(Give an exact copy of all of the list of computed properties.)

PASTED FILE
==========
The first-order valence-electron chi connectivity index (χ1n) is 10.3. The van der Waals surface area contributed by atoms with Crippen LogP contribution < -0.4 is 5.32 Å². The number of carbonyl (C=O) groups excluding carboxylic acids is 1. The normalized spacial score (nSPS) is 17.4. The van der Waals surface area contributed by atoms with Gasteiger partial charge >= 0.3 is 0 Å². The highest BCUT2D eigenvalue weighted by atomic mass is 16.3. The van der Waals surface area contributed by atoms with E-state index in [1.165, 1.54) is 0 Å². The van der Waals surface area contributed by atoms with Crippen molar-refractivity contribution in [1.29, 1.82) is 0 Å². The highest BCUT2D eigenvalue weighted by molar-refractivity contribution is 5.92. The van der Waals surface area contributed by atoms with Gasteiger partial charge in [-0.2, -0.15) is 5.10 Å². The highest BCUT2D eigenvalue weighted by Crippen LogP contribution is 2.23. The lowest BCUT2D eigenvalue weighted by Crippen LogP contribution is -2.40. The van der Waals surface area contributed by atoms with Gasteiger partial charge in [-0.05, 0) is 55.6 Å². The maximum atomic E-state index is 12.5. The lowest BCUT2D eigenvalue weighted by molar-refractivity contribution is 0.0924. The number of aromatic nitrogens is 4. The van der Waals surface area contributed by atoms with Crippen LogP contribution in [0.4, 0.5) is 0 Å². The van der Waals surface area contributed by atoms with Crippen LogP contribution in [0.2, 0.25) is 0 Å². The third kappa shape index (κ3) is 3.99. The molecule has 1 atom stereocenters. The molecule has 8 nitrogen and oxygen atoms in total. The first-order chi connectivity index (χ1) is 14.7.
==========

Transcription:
The first-order valence-electron chi connectivity index (χ1n) is 10.3. The van der Waals surface area contributed by atoms with Crippen LogP contribution < -0.4 is 5.32 Å². The number of carbonyl (C=O) groups excluding carboxylic acids is 1. The normalized spacial score (nSPS) is 17.4. The van der Waals surface area contributed by atoms with Gasteiger partial charge >= 0.3 is 0 Å². The highest BCUT2D eigenvalue weighted by atomic mass is 16.3. The van der Waals surface area contributed by atoms with E-state index in [1.165, 1.54) is 0 Å². The van der Waals surface area contributed by atoms with Crippen molar-refractivity contribution in [1.29, 1.82) is 0 Å². The highest BCUT2D eigenvalue weighted by molar-refractivity contribution is 5.92. The van der Waals surface area contributed by atoms with Gasteiger partial charge in [-0.2, -0.15) is 5.10 Å². The highest BCUT2D eigenvalue weighted by Crippen LogP contribution is 2.23. The lowest BCUT2D eigenvalue weighted by Crippen LogP contribution is -2.40. The van der Waals surface area contributed by atoms with Gasteiger partial charge in [-0.05, 0) is 55.6 Å². The maximum atomic E-state index is 12.5. The lowest BCUT2D eigenvalue weighted by molar-refractivity contribution is 0.0924. The number of aromatic nitrogens is 4. The van der Waals surface area contributed by atoms with Crippen LogP contribution in [0.4, 0.5) is 0 Å². The van der Waals surface area contributed by atoms with Crippen LogP contribution in [0.2, 0.25) is 0 Å². The third kappa shape index (κ3) is 3.99. The molecule has 1 atom stereocenters. The molecule has 8 nitrogen and oxygen atoms in total. The first-order chi connectivity index (χ1) is 14.7.